China's parliament approved on Friday a measure to require people to register with Internet service providers under their true names to gain access to the Web.
ISPs "will ask users to provide genuine identification information upon signing contracts for Internet access, fixed-line telephones or mobile devices, or to permit users to publish information in the public domain," the legislation reads.
While authorities say the measure is necessary to ensure data security and "safeguard citizens' legitimate rights and interests," many Chinese Web denizens denounce it as online censorship.
The new law also obliges ISPs to remove "illegal information" on detection, though the document doesn't specify criteria for deeming information "illegal."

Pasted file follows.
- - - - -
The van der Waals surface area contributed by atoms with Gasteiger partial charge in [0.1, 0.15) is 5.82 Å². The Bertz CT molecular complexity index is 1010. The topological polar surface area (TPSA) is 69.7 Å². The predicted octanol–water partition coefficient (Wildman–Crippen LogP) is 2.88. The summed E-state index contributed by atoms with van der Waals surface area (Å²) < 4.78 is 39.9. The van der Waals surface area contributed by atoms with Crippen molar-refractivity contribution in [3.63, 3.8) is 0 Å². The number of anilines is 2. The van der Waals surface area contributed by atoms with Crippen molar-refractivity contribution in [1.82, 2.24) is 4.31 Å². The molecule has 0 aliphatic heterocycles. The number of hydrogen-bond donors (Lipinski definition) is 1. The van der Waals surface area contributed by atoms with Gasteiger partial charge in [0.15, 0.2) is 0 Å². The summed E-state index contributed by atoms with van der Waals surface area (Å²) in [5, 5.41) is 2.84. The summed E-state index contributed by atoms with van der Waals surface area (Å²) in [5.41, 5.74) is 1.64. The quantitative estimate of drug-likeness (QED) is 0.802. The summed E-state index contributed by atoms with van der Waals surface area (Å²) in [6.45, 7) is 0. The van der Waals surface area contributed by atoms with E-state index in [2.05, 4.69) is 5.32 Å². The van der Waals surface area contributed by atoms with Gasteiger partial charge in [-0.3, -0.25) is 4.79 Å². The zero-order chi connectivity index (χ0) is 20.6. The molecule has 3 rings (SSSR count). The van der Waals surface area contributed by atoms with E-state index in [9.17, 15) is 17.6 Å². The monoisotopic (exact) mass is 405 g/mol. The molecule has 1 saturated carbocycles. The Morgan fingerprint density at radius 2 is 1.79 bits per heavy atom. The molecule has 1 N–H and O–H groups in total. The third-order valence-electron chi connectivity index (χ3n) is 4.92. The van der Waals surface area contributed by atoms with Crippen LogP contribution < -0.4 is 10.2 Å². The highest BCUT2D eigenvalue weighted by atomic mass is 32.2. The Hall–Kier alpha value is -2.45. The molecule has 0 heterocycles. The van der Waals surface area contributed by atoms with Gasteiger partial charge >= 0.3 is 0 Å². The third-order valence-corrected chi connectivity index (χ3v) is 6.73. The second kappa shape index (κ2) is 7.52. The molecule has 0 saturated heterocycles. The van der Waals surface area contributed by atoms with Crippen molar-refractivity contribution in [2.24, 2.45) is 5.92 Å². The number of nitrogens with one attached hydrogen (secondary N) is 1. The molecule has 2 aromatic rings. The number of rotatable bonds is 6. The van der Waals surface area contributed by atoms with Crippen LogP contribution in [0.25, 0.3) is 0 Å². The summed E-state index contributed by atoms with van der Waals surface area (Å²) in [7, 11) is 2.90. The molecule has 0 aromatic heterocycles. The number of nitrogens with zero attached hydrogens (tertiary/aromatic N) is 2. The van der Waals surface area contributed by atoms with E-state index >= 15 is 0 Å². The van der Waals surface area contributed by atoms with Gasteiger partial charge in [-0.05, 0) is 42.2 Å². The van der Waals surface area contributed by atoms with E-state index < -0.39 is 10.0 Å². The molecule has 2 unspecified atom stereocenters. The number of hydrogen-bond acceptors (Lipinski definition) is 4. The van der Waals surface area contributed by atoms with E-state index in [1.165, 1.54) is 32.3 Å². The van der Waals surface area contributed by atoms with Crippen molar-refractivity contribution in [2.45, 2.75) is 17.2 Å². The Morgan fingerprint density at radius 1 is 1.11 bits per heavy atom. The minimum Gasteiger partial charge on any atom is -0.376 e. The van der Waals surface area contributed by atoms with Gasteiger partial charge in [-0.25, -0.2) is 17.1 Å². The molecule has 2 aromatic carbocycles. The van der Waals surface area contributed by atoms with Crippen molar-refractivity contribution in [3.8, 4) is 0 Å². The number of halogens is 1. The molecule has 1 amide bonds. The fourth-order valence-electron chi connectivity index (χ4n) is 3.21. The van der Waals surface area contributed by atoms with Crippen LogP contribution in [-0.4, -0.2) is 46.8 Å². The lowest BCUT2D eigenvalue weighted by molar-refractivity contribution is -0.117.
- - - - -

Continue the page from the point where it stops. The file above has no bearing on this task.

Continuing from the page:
In comments posted on the very Internet forums targeted by the legislation, people said the move was a response to recent episodes where anonymous denunciations on the Web exposed major corruption in various local governments across China.
Those scandalous revelations followed statements by outgoing President Hu Jintao and anointed successor Xi Jinping that identified corruption as a threat to the survival of the Chinese political system. EFE